I read that Flann O’Brian’s second book, The Third Policeman, was rejected by everyone: friends, colleagues, even the publisher of his first novel. O’Brian was so crushed he shelved his novel for 26 years. 26!! He reportedly kept the manuscript nearby so he could see it every morning during breakfast.
When you’re not writing, you’re most likely to be found…
Spacing out on public transport, or walking in the park with headphones on. It is a good way to work out thorny plots.
What’s next for you?
Hopefully there will be a novel out soon. I’d also like to work on another collection of stories. I recently started a new project. The idea came to me in a dream and the images were so intense and lingering, I felt I had to write about it. But it is proving hard work – while it is clear in my head it isn’t translating to the page just yet. Stay tuned.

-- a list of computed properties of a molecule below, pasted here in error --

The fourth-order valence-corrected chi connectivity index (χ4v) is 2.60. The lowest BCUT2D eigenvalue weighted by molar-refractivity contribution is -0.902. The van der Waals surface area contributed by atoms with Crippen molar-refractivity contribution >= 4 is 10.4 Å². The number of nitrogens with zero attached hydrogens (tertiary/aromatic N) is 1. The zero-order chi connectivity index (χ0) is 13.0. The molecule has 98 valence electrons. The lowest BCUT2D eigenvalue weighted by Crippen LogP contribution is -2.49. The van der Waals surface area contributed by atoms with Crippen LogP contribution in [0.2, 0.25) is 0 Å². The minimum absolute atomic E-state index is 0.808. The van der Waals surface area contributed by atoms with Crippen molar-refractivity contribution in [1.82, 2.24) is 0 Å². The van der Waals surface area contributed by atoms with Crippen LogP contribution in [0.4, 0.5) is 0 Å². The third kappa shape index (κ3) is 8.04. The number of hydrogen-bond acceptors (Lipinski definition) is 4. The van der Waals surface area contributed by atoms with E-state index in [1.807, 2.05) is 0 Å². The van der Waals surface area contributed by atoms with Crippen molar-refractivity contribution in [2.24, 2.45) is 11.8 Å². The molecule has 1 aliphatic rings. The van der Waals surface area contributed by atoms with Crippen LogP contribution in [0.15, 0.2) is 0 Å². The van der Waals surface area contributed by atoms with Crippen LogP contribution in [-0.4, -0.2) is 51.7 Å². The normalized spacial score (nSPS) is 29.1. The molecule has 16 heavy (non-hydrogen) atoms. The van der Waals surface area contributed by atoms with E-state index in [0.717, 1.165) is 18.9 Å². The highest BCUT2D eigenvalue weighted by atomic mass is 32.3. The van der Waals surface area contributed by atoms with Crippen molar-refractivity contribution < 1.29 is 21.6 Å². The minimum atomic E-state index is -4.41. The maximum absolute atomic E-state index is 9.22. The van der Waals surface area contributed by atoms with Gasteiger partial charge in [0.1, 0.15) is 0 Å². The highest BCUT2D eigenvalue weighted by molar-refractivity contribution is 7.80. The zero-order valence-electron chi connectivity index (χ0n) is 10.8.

Niki Aguirre is an American fiction writer based in London. Niki studied English Literature at the University of Illinois and holds an MA in Creative Writing from the University of London.
She is the recipient of the Birkbeck Outstanding Achievement Award for Creative Fiction (2006) and a grant from the Arts Council England (2007).
29 Ways to Drown is Aguirre’s debut collection of short fiction published in 2007 by Lubin & Kleyner. Her short stories have appeared in Tell Tales, X-24, LITRO and Pen International Magazine.
Real life can get in the way of writing at times. As can barking dogs and everyone deciding to cut their hedges at once, noisily. So it’s not been a productive week thus far for me.